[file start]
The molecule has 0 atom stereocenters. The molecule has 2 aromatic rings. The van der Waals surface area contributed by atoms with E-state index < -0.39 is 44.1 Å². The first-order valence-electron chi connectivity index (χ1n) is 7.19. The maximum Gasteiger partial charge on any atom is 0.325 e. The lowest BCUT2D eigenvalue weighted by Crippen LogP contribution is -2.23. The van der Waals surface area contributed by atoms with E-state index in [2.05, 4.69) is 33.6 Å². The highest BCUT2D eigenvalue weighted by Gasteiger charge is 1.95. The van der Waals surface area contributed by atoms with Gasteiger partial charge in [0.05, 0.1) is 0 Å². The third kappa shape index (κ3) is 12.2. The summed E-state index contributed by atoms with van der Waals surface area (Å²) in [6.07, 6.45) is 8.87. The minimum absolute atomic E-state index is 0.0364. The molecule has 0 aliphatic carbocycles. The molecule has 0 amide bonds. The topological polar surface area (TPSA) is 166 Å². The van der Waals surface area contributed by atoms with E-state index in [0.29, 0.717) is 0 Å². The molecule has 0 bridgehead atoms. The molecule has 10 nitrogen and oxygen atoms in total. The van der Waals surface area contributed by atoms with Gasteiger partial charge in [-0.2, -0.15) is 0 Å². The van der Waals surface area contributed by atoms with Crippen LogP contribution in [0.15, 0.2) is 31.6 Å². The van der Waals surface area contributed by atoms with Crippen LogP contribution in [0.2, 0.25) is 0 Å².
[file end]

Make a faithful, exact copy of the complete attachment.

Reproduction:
The molecule has 0 atom stereocenters. The molecule has 2 aromatic rings. The van der Waals surface area contributed by atoms with E-state index < -0.39 is 44.1 Å². The first-order valence-electron chi connectivity index (χ1n) is 7.19. The maximum Gasteiger partial charge on any atom is 0.325 e. The lowest BCUT2D eigenvalue weighted by Crippen LogP contribution is -2.23. The van der Waals surface area contributed by atoms with E-state index in [2.05, 4.69) is 33.6 Å². The highest BCUT2D eigenvalue weighted by Gasteiger charge is 1.95. The van der Waals surface area contributed by atoms with Gasteiger partial charge in [0.05, 0.1) is 0 Å². The third kappa shape index (κ3) is 12.2. The summed E-state index contributed by atoms with van der Waals surface area (Å²) in [6.07, 6.45) is 8.87. The minimum absolute atomic E-state index is 0.0364. The molecule has 0 aliphatic carbocycles. The molecule has 0 amide bonds. The topological polar surface area (TPSA) is 166 Å². The van der Waals surface area contributed by atoms with E-state index in [0.29, 0.717) is 0 Å². The molecule has 0 bridgehead atoms. The molecule has 10 nitrogen and oxygen atoms in total. The van der Waals surface area contributed by atoms with Gasteiger partial charge in [-0.2, -0.15) is 0 Å². The van der Waals surface area contributed by atoms with Crippen LogP contribution in [0.15, 0.2) is 31.6 Å². The van der Waals surface area contributed by atoms with Crippen LogP contribution in [0.2, 0.25) is 0 Å².